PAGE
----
My Master’s Touch
I reached out to touch Him with my nose
and nickered a soft welcome.
I hungered for that tingly chill and delightful warmth
which spread through my body
whenever He touched me or looked into my eyes.
I had begun to live for my Master’s touch.
– Lynda Nelson
Guru Gobind Singh, the tenth Sikh Master, was famed for his blue-colored horse. He was known as ‘Neelay ghoray vala,’ or the owner of the blue horse. The two had a very special bond.
Horses are known to be very sentient beings. Imagine what Neela must have felt when His Master touched him, let alone rode him. How blessed Neela must have been to have had the opportunity to serve such a Master.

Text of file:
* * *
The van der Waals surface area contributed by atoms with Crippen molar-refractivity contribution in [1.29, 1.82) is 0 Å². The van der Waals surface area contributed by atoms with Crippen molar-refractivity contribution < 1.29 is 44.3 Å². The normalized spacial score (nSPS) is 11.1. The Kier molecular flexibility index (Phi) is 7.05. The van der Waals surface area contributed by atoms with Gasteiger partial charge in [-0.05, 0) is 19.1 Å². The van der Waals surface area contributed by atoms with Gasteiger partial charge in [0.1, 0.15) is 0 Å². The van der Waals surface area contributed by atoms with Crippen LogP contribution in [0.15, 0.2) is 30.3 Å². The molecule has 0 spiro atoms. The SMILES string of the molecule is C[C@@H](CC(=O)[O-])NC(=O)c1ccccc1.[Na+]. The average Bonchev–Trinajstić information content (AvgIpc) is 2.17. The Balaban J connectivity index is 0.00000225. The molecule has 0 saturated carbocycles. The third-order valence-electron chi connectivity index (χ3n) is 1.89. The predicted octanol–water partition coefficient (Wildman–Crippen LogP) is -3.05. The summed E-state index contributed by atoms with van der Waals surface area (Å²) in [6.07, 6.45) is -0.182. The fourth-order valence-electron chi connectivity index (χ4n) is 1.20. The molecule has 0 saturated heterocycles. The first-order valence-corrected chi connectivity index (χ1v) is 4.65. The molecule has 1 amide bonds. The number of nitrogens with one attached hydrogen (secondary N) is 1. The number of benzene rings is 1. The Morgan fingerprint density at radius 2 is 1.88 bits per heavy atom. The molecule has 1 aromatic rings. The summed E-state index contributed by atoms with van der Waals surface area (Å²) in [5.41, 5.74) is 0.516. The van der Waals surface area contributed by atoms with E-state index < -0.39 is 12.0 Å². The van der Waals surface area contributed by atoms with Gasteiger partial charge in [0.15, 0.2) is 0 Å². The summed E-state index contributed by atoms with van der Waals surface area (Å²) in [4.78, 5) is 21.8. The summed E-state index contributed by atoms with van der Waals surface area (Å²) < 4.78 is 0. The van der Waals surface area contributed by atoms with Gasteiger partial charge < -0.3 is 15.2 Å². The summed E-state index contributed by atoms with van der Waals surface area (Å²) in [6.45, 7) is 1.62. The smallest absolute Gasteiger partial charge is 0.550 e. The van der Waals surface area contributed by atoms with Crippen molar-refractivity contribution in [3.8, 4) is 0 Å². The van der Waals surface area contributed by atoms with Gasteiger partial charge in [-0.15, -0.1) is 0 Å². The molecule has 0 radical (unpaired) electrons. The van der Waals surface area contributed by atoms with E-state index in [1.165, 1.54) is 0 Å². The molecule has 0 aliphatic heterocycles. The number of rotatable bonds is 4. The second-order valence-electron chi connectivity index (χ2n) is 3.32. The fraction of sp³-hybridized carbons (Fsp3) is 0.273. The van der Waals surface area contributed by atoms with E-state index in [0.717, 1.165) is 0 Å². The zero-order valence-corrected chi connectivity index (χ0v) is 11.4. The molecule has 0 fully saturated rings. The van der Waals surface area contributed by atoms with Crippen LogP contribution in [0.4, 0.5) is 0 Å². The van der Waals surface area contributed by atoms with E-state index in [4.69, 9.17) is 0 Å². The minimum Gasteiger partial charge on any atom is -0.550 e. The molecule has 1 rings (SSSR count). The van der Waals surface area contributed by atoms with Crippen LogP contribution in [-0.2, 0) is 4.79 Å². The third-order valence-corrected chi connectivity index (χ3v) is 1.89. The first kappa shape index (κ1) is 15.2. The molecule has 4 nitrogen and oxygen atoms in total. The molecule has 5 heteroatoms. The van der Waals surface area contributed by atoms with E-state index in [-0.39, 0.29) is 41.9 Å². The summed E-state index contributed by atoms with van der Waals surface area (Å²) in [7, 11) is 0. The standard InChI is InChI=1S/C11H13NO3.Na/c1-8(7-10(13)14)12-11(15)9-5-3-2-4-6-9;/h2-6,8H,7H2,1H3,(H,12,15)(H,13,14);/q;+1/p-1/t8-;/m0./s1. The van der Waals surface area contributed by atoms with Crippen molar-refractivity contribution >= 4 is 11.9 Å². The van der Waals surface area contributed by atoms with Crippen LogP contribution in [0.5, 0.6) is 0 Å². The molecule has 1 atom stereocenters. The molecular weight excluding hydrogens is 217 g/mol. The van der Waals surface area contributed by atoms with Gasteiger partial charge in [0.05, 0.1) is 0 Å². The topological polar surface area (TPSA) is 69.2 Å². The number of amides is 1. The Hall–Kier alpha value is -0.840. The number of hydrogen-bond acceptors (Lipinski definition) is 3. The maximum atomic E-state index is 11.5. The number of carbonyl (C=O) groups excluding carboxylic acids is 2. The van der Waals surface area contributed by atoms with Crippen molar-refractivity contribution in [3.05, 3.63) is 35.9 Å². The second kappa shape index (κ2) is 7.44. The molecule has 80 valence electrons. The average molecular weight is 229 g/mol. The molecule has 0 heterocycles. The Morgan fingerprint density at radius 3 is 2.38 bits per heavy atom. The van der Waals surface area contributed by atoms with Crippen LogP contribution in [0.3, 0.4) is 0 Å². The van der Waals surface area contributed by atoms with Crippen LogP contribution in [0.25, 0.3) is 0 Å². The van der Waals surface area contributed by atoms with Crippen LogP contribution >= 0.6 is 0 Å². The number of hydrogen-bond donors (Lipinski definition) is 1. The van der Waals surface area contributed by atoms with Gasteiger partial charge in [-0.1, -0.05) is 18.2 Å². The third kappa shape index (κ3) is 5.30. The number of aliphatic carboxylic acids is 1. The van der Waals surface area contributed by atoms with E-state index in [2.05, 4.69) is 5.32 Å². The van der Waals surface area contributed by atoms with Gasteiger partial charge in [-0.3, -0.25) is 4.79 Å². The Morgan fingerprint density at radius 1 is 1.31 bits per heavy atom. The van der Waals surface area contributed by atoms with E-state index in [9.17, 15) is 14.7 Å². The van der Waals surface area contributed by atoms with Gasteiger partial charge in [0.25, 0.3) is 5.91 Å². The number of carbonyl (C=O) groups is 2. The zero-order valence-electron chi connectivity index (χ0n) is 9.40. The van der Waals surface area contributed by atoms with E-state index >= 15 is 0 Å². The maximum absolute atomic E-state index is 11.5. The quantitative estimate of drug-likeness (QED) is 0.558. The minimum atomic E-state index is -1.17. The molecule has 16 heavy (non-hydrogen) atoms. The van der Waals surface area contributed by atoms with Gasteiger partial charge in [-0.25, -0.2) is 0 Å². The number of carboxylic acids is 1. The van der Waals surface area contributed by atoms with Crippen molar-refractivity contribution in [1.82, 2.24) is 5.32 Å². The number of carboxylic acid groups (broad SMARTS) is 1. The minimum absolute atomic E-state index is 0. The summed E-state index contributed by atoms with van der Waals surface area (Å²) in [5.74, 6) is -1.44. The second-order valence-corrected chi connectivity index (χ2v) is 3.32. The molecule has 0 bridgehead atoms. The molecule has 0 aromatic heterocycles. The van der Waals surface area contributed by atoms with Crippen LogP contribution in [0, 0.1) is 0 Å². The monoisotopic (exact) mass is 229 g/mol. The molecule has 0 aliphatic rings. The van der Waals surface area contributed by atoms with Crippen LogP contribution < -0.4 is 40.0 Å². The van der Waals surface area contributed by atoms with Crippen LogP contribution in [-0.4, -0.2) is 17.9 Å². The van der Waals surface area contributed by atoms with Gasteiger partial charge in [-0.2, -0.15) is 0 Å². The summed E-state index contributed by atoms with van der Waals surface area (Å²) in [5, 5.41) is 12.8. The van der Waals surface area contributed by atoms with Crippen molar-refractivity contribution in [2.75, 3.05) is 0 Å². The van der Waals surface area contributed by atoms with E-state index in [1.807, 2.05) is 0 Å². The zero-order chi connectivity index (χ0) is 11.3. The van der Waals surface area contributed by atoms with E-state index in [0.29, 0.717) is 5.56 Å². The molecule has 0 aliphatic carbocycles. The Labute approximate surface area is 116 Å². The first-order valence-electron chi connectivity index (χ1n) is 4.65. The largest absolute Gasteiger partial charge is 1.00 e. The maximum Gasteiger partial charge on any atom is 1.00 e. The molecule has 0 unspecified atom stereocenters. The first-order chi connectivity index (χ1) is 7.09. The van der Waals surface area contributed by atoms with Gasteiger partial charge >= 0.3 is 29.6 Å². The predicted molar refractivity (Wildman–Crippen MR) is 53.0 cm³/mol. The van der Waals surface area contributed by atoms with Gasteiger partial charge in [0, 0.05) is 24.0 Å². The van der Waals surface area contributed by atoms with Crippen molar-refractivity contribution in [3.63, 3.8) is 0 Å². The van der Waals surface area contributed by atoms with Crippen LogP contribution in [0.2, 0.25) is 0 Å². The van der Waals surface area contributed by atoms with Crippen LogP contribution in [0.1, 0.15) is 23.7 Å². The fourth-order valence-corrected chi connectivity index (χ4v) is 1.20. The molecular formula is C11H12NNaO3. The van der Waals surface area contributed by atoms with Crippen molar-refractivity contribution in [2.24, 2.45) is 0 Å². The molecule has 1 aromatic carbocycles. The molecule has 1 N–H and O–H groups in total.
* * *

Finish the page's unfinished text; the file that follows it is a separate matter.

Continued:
Something very remarkable is said to have happened at the time of the Master’s cremation. The funeral pyre of Guru Gobind Singh had been constructed in the form of a hut and He is said to have ridden into the funeral pyre on His horse Neela. After any cremation, some remains of the physical body are always left behind. However, in this case, absolutely nothing is said to have been found – no ashes of either the Master or His horse.
Inspired by the above poem, written from the horse’s perspective, this pastel and pen painting reflects on the presence of the Divine in the horse that stemmed from his Master’s Touch.
The word, Waheguru – ਵਾਹਿਗੁਰੂ – is pronounced “Wah-hay-guroo”. Wahmeans Infinite, hay means Thou, and Guru means Higher Self, or the Divine Teacher within each sentient being.
This is the mantra which has been lovingly handwritten minutely in the painting to portray the omnipresent Divine energy.
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